(posted May 23, 2012)
The signed consensus paper and resolution from Gathering Wisdom V (May 15-17, 2012) is now publicly available for distribution.
PDF Download | Consensus_Paper_-_Navigating_the_Currents_of_Change_.pdf
PDF Download | Signed Version of the FNHC_-_GW_V_Resolution_2012-01.pdf
PDF Download | FNHC_Resolution_-_Adoption_of_Consensus_Paper_May_2012_.pdf
New- Navigating the Currents of Change Video: Full Version
About Health Governance
Health Governance refers to the administration of health care, the administrative system and the overarching political decision-making related to health. Until recently health governance was the sole responsibility of the federal and provincial governments, depending on who the health care was being delivered to.
Both federal and provincial governments have agreed to negotiate a new relationship with First Nations in BC regarding health governance. This is partly a result of decades of relatively poor health outcomes for First Nations and partly a result of evolving relationships between First Nations and the Crown (federal and provincial governments).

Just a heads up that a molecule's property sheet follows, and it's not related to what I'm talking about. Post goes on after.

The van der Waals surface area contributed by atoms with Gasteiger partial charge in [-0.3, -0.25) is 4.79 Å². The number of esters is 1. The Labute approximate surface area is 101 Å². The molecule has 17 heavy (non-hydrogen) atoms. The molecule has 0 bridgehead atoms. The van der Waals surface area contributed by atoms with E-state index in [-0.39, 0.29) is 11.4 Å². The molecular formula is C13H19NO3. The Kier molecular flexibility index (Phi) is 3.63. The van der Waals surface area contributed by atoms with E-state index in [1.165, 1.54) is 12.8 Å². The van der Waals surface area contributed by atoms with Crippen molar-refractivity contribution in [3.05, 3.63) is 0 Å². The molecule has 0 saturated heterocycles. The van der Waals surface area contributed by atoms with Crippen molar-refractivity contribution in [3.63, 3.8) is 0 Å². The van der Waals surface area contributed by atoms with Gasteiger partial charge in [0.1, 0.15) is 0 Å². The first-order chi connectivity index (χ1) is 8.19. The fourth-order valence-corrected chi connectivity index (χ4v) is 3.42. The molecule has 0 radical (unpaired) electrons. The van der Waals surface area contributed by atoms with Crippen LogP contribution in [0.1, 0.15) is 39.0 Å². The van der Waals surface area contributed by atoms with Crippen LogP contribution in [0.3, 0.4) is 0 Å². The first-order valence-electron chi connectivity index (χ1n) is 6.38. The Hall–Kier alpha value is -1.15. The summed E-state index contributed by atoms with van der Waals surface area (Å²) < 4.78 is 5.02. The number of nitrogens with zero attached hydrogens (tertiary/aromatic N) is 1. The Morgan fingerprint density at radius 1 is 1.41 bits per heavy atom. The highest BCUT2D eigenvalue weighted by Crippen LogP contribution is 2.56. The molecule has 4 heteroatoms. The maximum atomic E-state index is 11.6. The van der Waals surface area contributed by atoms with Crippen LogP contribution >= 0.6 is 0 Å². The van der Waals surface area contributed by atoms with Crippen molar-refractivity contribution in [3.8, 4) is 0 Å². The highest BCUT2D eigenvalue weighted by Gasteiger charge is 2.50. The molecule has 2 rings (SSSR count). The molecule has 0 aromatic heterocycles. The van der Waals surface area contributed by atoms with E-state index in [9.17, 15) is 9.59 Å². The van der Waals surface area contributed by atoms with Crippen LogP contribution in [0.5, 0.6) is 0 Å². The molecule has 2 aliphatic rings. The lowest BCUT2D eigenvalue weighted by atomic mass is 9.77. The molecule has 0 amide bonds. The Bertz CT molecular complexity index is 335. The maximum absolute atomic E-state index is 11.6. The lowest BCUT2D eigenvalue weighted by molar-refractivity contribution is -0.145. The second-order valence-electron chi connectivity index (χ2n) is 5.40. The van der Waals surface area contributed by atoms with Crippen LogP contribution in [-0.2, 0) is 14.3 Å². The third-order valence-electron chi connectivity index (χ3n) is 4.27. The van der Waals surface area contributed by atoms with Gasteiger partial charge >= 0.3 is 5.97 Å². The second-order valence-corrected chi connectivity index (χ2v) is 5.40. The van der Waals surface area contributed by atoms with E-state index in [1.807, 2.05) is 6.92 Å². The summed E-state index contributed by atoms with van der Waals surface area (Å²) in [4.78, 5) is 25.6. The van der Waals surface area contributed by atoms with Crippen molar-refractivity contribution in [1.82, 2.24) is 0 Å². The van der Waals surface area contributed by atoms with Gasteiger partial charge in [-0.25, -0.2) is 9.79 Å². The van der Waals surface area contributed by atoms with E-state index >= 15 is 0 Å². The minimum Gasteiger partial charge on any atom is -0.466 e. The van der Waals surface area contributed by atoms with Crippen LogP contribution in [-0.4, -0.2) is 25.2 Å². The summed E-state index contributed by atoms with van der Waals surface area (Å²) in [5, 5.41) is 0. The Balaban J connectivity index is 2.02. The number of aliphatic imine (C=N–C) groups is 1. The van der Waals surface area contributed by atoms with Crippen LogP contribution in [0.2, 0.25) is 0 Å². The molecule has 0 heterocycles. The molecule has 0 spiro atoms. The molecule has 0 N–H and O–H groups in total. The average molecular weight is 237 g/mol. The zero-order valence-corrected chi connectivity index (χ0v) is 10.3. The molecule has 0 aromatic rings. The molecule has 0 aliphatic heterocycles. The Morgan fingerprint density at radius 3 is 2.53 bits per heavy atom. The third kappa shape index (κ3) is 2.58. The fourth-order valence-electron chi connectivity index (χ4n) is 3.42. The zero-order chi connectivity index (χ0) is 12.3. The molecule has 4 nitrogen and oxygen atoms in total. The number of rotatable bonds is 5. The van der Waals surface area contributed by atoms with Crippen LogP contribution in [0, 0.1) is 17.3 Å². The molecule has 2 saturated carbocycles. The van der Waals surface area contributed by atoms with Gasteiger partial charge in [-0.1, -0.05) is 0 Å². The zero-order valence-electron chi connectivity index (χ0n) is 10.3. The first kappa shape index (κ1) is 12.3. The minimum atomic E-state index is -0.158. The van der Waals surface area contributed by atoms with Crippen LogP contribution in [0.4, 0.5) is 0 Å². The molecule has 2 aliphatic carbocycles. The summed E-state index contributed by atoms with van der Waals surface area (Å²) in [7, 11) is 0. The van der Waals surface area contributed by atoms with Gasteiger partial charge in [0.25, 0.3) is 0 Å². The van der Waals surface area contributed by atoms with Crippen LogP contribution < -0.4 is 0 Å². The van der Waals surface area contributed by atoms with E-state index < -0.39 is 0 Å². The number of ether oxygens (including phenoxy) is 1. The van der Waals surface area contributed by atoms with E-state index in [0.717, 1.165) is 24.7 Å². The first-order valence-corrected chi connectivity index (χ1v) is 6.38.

First Nations, Canada and British Columbia have been working to reform health governance in British Columbia since 2005, signing a number of agreements and accords. Most recently the parties signed a Tripartite Framework Agreement on First Nations Health Governance in October of 2011.
This agreement is one of a series that is being implemented to transform health governance as it pertains to First Nations in BC.
“It’s a piece of paper (the Framework Agreement), it’s an important piece of paper, but it’s the people that will breath life into this paper and make a difference. The days when a First Nations child cannot expect to live, cannot expect to live as long as any other child must end. This (agreement) will help make that happen.” The Honourable Michael De Jong.